180303_001 God gives the power to love their enemies to those who have been transformed by the work of Jesus on the cross.
- Verse 43: “You have heard the law that says, ‘Love your neighbor’ and hate your enemy.” As Jim pointed out, Jesus was quoting a misinterpretation of Leviticus 19. The teachers of his day were twisting the law to love to their own convenience. How were they doing that? How common is this practice among Christians today? Can you think of any examples?
- Verse 44: “But I say, love your enemies! Pray for those who persecute you!” Who would identify as your “enemies”? Who do you find it difficult to love? What does it take to love those who have hurt you?
- Verse 45: “In that way, you will be acting as true children of your Father in heaven. For he gives his sunlight to both the evil and the good, and he sends rain on the just and the unjust alike.” What is the meaning of God’s “common grace” in contrast to His “saving grace”? In what way are we to show “common grace” to all people? In what way does Jesus’ teaching confront racial and ethnic prejudice?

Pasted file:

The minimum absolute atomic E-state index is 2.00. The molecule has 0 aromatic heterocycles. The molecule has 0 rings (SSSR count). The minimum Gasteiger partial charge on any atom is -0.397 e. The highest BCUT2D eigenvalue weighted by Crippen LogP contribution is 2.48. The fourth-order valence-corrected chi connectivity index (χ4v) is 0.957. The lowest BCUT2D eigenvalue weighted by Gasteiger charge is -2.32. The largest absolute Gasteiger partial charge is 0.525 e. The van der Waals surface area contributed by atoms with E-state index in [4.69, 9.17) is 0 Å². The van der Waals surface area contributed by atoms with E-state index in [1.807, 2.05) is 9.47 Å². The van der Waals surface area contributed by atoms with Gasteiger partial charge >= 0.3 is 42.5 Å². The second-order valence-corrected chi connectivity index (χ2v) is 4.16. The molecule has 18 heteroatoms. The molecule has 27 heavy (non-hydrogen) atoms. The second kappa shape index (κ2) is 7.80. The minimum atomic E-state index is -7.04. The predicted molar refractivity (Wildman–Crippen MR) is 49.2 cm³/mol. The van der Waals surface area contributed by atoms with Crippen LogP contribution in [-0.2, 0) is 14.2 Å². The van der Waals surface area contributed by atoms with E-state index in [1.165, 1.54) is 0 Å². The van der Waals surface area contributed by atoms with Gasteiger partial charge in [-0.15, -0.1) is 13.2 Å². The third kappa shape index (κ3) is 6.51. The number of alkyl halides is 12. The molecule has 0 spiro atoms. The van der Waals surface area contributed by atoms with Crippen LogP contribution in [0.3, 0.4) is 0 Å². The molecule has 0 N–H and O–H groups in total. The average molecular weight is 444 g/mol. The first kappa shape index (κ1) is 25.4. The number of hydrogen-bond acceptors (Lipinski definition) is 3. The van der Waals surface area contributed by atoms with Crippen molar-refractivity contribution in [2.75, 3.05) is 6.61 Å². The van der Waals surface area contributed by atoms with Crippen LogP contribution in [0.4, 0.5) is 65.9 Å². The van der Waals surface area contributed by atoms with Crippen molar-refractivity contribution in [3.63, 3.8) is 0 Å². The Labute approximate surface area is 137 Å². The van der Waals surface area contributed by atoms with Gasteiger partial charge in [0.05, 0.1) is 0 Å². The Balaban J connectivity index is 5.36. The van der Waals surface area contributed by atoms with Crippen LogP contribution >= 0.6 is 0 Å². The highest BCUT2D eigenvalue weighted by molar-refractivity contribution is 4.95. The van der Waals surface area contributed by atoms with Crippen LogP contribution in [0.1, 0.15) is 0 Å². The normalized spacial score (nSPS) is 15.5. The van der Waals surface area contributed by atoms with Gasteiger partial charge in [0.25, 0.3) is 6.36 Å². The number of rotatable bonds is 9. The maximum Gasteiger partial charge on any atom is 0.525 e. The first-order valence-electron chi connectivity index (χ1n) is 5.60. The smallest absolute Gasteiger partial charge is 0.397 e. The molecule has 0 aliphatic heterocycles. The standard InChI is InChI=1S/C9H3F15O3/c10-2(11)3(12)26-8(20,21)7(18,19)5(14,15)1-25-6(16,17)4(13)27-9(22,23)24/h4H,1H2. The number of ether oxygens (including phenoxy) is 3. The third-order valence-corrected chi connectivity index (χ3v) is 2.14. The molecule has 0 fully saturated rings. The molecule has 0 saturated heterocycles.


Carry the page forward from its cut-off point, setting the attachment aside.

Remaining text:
- Verse 46-47: “If you love only those who love you, what reward is there for that? Even corrupt tax collectors do that much. 47 If you are kind only to your friends, how are you different from anyone else? Even pagans do that.” Do you tend to love only those who will love you in return? Are you kind only to your friends? How can you show kindness to those who are not your friends
- Verse 48: “But you are to be perfect, even as your Father in heaven is perfect.” When you first read this verse, how do you feel? From what Jim said about the meaning of the word “perfect” (lacking nothing necessary to completeness), how does this change what Jesus meant? How does it apply to loving our enemies
- What help or “power” can we find in Jesus’ death on the cross? What must happen in us to experience the same love Jesus had for his enemies?